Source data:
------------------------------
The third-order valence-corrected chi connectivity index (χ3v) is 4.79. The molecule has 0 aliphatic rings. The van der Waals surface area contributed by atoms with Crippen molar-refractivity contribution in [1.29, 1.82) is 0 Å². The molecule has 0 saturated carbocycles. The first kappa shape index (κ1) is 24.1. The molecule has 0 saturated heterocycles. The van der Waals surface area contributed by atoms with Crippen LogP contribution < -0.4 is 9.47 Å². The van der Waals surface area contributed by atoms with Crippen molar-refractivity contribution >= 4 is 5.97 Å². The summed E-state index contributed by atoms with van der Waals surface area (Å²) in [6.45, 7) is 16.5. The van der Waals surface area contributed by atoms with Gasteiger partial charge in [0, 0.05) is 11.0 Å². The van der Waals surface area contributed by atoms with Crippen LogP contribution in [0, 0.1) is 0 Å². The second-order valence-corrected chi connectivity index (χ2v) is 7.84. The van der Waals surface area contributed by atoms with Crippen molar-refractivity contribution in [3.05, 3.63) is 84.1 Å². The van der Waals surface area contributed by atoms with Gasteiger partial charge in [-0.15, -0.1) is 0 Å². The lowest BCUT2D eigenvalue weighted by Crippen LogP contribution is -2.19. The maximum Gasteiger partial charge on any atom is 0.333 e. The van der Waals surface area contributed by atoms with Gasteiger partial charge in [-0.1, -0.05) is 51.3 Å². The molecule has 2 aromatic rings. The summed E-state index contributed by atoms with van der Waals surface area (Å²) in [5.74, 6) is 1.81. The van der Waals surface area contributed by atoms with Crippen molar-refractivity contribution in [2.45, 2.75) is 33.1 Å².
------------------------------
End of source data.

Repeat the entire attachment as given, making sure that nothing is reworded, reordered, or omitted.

The third-order valence-corrected chi connectivity index (χ3v) is 4.79. The molecule has 0 aliphatic rings. The van der Waals surface area contributed by atoms with Crippen molar-refractivity contribution in [1.29, 1.82) is 0 Å². The molecule has 0 saturated carbocycles. The first kappa shape index (κ1) is 24.1. The molecule has 0 saturated heterocycles. The van der Waals surface area contributed by atoms with Crippen LogP contribution < -0.4 is 9.47 Å². The van der Waals surface area contributed by atoms with Crippen molar-refractivity contribution >= 4 is 5.97 Å². The summed E-state index contributed by atoms with van der Waals surface area (Å²) in [6.45, 7) is 16.5. The van der Waals surface area contributed by atoms with Gasteiger partial charge in [0, 0.05) is 11.0 Å². The van der Waals surface area contributed by atoms with Crippen LogP contribution in [0, 0.1) is 0 Å². The second-order valence-corrected chi connectivity index (χ2v) is 7.84. The van der Waals surface area contributed by atoms with Crippen molar-refractivity contribution in [3.05, 3.63) is 84.1 Å². The van der Waals surface area contributed by atoms with Gasteiger partial charge in [-0.15, -0.1) is 0 Å². The lowest BCUT2D eigenvalue weighted by Crippen LogP contribution is -2.19. The maximum Gasteiger partial charge on any atom is 0.333 e. The van der Waals surface area contributed by atoms with Gasteiger partial charge in [-0.1, -0.05) is 51.3 Å². The molecule has 2 aromatic rings. The summed E-state index contributed by atoms with van der Waals surface area (Å²) in [5.74, 6) is 1.81. The van der Waals surface area contributed by atoms with Crippen molar-refractivity contribution in [2.45, 2.75) is 33.1 Å².